Given contentious results regarding the interactions between bilingualism and SES, it is important to consider the context in which prior studies of bilingual EF were conducted. The majority of research examining the impact of bilingualism on cognitive control mechanisms has been conducted with bilingual participants who are well educated (Morton and Harper, 2009) and have income levels that are equivalent to those of monolingual English-speaking citizens. For example, in many of Bialystok’s studies (see commentary Bialystok, 2009) and in Morton and Harper (2007) study, the bilingual samples came from middle-class families. However, in the United States, the demographic characteristics are more complex, such that monolingual children and bilingual children often occupy distinct socio-demographic niches. Monolingual English-speaking children in the US are likely to be Caucasian, and to occupy middle SES households (Lopez and Velasco, 2011). Conversely, the largest bilingual population in the US is of Hispanic background, and likely to be first or second-generation immigrants. There are 10.9 million Hispanic students enrolled in the US schools (Kohler and Lazarín, 2007), and 26.9% of Hispanic immigrants in the US live in poverty (Camarota, 2012). Therefore, examining the effects of bilingualism on cognitive function in the context of a low SES Hispanic population is important, as the findings would be more likely to generalize to a large number of children and would speak to the possibility that bilingualism may offset the negative influences of poverty on EF development. However, comparing bilingual children from this background to their monolingual counterparts while matching the groups on SES, ethnicity, immigrant status, etc., is unfeasible. Furthermore, such a comparison is ecologically misaligned with the current demographic trends in the United States, where the majority of monolingual children do not share socio-demographic characteristics with Hispanic bilingual children. Apart from the difficulties associated with matching the demographic characteristics across bilingual and monolingual samples in studies of executive function, the examination of bilingual effects on EF is complicated by the lack of understanding as to the precise mechanisms that link non-linguistic cognitive control skills with language experience.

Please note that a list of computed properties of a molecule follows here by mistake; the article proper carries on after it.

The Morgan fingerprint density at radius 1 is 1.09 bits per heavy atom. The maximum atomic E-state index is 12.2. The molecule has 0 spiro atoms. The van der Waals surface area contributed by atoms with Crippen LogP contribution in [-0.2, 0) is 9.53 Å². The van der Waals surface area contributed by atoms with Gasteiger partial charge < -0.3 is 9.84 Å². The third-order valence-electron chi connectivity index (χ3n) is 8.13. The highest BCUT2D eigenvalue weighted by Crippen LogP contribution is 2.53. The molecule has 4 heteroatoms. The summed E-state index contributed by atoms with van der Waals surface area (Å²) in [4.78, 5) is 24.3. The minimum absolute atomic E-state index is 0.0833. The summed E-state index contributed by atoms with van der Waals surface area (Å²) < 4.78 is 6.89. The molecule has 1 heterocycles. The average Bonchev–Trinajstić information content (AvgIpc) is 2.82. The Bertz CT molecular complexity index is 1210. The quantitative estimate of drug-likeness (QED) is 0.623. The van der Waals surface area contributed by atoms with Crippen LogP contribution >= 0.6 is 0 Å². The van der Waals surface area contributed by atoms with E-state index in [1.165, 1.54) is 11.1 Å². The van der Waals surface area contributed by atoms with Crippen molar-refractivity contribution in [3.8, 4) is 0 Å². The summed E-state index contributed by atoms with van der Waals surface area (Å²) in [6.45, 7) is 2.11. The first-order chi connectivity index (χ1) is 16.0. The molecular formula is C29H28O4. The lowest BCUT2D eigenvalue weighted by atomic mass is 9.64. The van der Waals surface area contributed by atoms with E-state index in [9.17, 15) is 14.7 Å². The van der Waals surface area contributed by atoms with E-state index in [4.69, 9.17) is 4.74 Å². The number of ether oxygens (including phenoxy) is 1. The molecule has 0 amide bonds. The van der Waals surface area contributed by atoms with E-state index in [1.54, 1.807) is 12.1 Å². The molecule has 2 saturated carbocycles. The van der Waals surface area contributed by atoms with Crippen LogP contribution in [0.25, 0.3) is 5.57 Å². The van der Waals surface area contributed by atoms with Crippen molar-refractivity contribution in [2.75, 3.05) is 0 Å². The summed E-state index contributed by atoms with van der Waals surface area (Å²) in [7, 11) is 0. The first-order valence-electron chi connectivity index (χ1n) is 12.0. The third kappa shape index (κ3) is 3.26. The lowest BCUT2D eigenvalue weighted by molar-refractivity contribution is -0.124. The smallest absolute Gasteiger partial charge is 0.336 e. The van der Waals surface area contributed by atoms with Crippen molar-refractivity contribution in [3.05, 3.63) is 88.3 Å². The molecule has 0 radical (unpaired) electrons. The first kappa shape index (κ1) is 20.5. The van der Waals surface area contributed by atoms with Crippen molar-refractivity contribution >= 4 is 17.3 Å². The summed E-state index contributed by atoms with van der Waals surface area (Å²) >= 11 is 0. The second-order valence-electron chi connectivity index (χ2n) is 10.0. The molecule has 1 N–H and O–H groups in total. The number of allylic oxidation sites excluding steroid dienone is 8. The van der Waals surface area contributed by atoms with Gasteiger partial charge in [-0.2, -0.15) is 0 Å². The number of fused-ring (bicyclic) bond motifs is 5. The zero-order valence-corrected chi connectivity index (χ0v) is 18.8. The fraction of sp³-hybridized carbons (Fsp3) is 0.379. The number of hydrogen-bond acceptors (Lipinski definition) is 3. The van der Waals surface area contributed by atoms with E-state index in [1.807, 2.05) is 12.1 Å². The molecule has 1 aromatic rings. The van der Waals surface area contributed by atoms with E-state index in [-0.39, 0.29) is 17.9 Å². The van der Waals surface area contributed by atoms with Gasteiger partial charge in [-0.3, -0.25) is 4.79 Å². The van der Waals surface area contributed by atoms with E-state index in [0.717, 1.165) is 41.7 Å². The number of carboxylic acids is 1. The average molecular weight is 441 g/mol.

Measuring Linguistic and Non-Linguistic Cognitive Control Skills